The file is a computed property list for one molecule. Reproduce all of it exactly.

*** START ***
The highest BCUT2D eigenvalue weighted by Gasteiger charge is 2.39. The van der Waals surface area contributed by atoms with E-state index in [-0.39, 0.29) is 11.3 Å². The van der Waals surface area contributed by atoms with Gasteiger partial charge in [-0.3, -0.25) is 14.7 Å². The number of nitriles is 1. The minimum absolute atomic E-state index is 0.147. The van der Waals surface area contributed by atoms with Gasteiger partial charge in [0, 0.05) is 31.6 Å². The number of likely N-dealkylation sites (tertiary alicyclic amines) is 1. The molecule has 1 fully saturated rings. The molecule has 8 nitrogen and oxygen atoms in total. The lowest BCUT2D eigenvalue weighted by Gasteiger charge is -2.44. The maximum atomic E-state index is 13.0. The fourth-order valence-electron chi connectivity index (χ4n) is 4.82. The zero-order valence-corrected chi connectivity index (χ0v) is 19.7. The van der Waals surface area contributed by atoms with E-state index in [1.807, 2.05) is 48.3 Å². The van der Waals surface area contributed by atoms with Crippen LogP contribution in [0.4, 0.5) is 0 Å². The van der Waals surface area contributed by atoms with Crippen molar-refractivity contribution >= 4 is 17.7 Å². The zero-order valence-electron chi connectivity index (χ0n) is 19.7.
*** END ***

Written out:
The highest BCUT2D eigenvalue weighted by Gasteiger charge is 2.39. The van der Waals surface area contributed by atoms with E-state index in [-0.39, 0.29) is 11.3 Å². The van der Waals surface area contributed by atoms with Gasteiger partial charge in [-0.3, -0.25) is 14.7 Å². The number of nitriles is 1. The minimum absolute atomic E-state index is 0.147. The van der Waals surface area contributed by atoms with Gasteiger partial charge in [0, 0.05) is 31.6 Å². The number of likely N-dealkylation sites (tertiary alicyclic amines) is 1. The molecule has 1 fully saturated rings. The molecule has 8 nitrogen and oxygen atoms in total. The lowest BCUT2D eigenvalue weighted by Gasteiger charge is -2.44. The maximum atomic E-state index is 13.0. The fourth-order valence-electron chi connectivity index (χ4n) is 4.82. The zero-order valence-corrected chi connectivity index (χ0v) is 19.7. The van der Waals surface area contributed by atoms with E-state index in [1.807, 2.05) is 48.3 Å². The van der Waals surface area contributed by atoms with Crippen LogP contribution in [0.4, 0.5) is 0 Å². The van der Waals surface area contributed by atoms with Crippen molar-refractivity contribution >= 4 is 17.7 Å². The zero-order valence-electron chi connectivity index (χ0n) is 19.7.